Anna. The name she called herself. The name she would take with her out into the world beyond the fences of the farm.

South. Like the birds to live, to thrive, she would have to head South.

South.

Scene 2 : Introducing Charlie

Charlie came from the South.

Georgia.

Now you could blink your eyes twice and miss all there was to see in Alapaha.

But it was home. The air smelled sweet and the peaches were so fine – straight off the tree.

And, if it wasn’t for that trouble he’d got into with the local Sheriff on account of a misunderstanding about the ownership of a truck he won, fair and square, in a card game with one of the Faulkner boys he would be there still.

Instead, he had to high tail it out of there without a backward glance. Better that than a long spell behind bars or be baked to death on the chain gang.

Sure, he didn’t know how he would pay the next time he needed gas. But, with a grin, he thought somehow he would find a way. He always did.

He knew the dirt roads and trails round here better than anyone. Forty miles of bad road and he would be long gone.

All they would ever catch of him would be the dust he left behind!

Scene 3 : Love and flight

Now, Charlie was thousands of miles away from the Southern sun in Minnesota. Still, there wasn’t a car or a tractor ever made that Charlie couldn’t make run even if everyone else had given up on it.

And, there was always work in farming country for a man who could save the struggling farmer the price of a new machine by resurrecting an old one.

Word got around. And so did Charlie. Farm to farm making those machines last one more harvest.

Charlie thought The Olsens worked harder than Georgia mules. And it seemed they were about as talkative too.

They were head down and close mouthed from sun up to sun down.

Though Charlie liked to talk he’d come to understand that these Norwegian folks spoke only when it was strictly necessary.

Only Anna spoke as if talk was a pleasure. When they got a chance to talk before the shadow of Mr Olsen or one of his five hulking sons intervened.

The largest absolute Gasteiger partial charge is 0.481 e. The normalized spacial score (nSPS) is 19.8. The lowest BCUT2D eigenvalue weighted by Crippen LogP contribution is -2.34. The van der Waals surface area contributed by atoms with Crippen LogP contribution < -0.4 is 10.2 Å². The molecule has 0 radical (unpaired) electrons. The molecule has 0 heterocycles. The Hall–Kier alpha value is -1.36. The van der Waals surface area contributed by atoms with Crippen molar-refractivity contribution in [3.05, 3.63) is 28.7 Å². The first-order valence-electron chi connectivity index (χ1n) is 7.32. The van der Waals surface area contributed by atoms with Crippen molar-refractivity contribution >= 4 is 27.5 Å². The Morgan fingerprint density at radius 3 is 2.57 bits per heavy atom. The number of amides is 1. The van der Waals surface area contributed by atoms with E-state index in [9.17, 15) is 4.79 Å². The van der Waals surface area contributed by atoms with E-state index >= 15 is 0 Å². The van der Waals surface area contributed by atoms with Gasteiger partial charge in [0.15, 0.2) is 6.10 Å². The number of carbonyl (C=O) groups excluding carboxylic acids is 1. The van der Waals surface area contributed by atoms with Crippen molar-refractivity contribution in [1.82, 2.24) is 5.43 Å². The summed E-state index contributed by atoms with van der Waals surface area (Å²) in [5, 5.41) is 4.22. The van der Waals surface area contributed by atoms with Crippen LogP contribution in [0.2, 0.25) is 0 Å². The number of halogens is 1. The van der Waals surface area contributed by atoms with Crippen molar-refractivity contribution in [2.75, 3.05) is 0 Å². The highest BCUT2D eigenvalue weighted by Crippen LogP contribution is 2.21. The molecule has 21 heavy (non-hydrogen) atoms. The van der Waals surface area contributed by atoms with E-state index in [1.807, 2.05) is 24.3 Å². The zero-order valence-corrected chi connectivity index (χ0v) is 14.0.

But, you can say a lot in a very few words. A lot.

Old Mr Olsen near cracked a smile Charlie got his old John Deere running again. Come in boy and wash up and let us share supper with you.

Anna is a fine cook – we will miss her food when she leaves us to become Mrs Nordstam come spring.

And, as he came into the house there was Anna haloed in the half light .

And, that was that. He couldn’t, wouldn’t, let her become another man’s wife.

He knew from the look in Anna’s eyes that she had been waiting for him just as much as he must have been waiting for her.

Some things don’t need words. A look is more than enough.

He told Mr Olsen he’d come back in the morning.

And he did. At three. Before anyone was awake.

Apart from Anna. He knew she would be awake. And waiting.

They had to walk a long ways in the still moonlight to where he had parked the truck.

They didn’t speak but they both knew that they were bound together now and that the road ahead, however bumpy, would be one they traveled together.

So, as the truck pulled away heading South their faces were shining bright as any star and their hearts were on fire.

Charlie said they would find a preacher once they crossed the state line.

And they drove South. South.

Under the canopy of heaven.

Scene 4 – Odyssey of love

Together in the truck and the truck stops they found they were as close as two people can be.

As the ribbon of the road unfurled they told each other the stories of their childhood and their secret dreams.

They would never forget the changing light and the charging of their hearts as they headed South.

The names of the towns they passed through or where they stayed when Charlie was working became hallowed beads on their love’s rosary.

Redwing, Bemidji, Grand Rapids, Aitkin, Brainerd, Little Falls, St Cloud, Elk River, La Crosse, Potosi, Dubuque, Lomax, Kampsville, Granite City, Cairo, Columbus, Tiptonville, Golddust, Locke, Memphis.

Of course, there were times the truck broke down and days when they thought they’d never see another dollar.

Charlie got in a fight a time or two and Anna longed for the days when they would have a home to call their own. A home where they could have a family.

In the meantime they kept moving.

Scene 5 – A home of their own

Kept moving. ‘Til the day they found Bell Buckle or Bell Buckle found them and they claimed each other.

Turned out Bell Buckle was in sore need of a first class mechanic and a woman with a smile as bright as the Southern sun.

Under the Southern sun two become three, then four and finally five.

And, they were never really cold again.

Note :

Duanne Eddy with his trusty Gretsch 6120 made some of the defining instrumentals of Rock ‘n’ Roll. Every home should have his Greatest Hits securely shelved.

I intend to write much more about Duanne when, ‘Peter Gunn’ features on The Jukebox later.

Bob Dylan & Bruce Springsteen agree : Wanda Jackson Rocks!

‘Wanda Jackson, an atomic fireball of a lady, could have a smash hit with just about anything.’ (Bob Dylan)

‘There’s an authenticity in her voice that conjures up a world and a very distinct and particular place in time. It’s not something that can be developed.’ (Bruce Springsteen)

‘When I start erupting aint nobody gonna make me stop!’
(Wanda Jackson, Fujiyama Mama)